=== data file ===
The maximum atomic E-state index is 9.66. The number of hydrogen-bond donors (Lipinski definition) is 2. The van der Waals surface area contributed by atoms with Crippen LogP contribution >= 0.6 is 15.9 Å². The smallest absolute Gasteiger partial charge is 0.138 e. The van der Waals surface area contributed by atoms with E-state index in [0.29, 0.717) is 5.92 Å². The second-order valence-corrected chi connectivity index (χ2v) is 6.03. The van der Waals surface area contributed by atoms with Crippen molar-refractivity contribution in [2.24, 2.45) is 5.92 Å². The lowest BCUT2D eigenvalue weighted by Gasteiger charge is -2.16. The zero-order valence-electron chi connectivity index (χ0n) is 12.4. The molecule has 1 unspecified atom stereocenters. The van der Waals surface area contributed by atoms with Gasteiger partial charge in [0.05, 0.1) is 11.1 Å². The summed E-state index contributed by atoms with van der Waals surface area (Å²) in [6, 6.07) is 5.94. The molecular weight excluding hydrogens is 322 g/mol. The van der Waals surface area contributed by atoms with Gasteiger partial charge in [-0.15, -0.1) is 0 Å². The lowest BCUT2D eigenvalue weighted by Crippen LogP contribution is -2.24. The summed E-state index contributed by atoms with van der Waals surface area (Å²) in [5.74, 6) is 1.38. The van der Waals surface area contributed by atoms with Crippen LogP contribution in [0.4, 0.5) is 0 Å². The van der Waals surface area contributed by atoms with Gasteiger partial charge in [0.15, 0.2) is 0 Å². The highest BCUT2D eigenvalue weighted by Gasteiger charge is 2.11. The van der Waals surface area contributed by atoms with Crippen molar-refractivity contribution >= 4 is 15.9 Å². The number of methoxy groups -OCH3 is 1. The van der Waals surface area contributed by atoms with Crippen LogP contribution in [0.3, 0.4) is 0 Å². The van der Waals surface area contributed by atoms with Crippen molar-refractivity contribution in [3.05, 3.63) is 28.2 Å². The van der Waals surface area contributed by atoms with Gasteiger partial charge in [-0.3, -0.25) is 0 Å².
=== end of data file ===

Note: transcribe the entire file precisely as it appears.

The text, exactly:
The maximum atomic E-state index is 9.66. The number of hydrogen-bond donors (Lipinski definition) is 2. The van der Waals surface area contributed by atoms with Crippen LogP contribution >= 0.6 is 15.9 Å². The smallest absolute Gasteiger partial charge is 0.138 e. The van der Waals surface area contributed by atoms with E-state index in [0.29, 0.717) is 5.92 Å². The second-order valence-corrected chi connectivity index (χ2v) is 6.03. The van der Waals surface area contributed by atoms with Crippen molar-refractivity contribution in [2.24, 2.45) is 5.92 Å². The lowest BCUT2D eigenvalue weighted by Gasteiger charge is -2.16. The zero-order valence-electron chi connectivity index (χ0n) is 12.4. The molecule has 1 unspecified atom stereocenters. The van der Waals surface area contributed by atoms with Gasteiger partial charge in [0.05, 0.1) is 11.1 Å². The summed E-state index contributed by atoms with van der Waals surface area (Å²) in [6, 6.07) is 5.94. The molecular weight excluding hydrogens is 322 g/mol. The van der Waals surface area contributed by atoms with Gasteiger partial charge in [-0.15, -0.1) is 0 Å². The lowest BCUT2D eigenvalue weighted by Crippen LogP contribution is -2.24. The summed E-state index contributed by atoms with van der Waals surface area (Å²) in [5.74, 6) is 1.38. The van der Waals surface area contributed by atoms with Crippen LogP contribution in [0.4, 0.5) is 0 Å². The van der Waals surface area contributed by atoms with Gasteiger partial charge in [0.15, 0.2) is 0 Å². The highest BCUT2D eigenvalue weighted by Gasteiger charge is 2.11. The van der Waals surface area contributed by atoms with Crippen molar-refractivity contribution >= 4 is 15.9 Å². The number of methoxy groups -OCH3 is 1. The van der Waals surface area contributed by atoms with Crippen LogP contribution in [0.3, 0.4) is 0 Å². The van der Waals surface area contributed by atoms with Crippen molar-refractivity contribution in [3.05, 3.63) is 28.2 Å². The van der Waals surface area contributed by atoms with Gasteiger partial charge in [-0.3, -0.25) is 0 Å².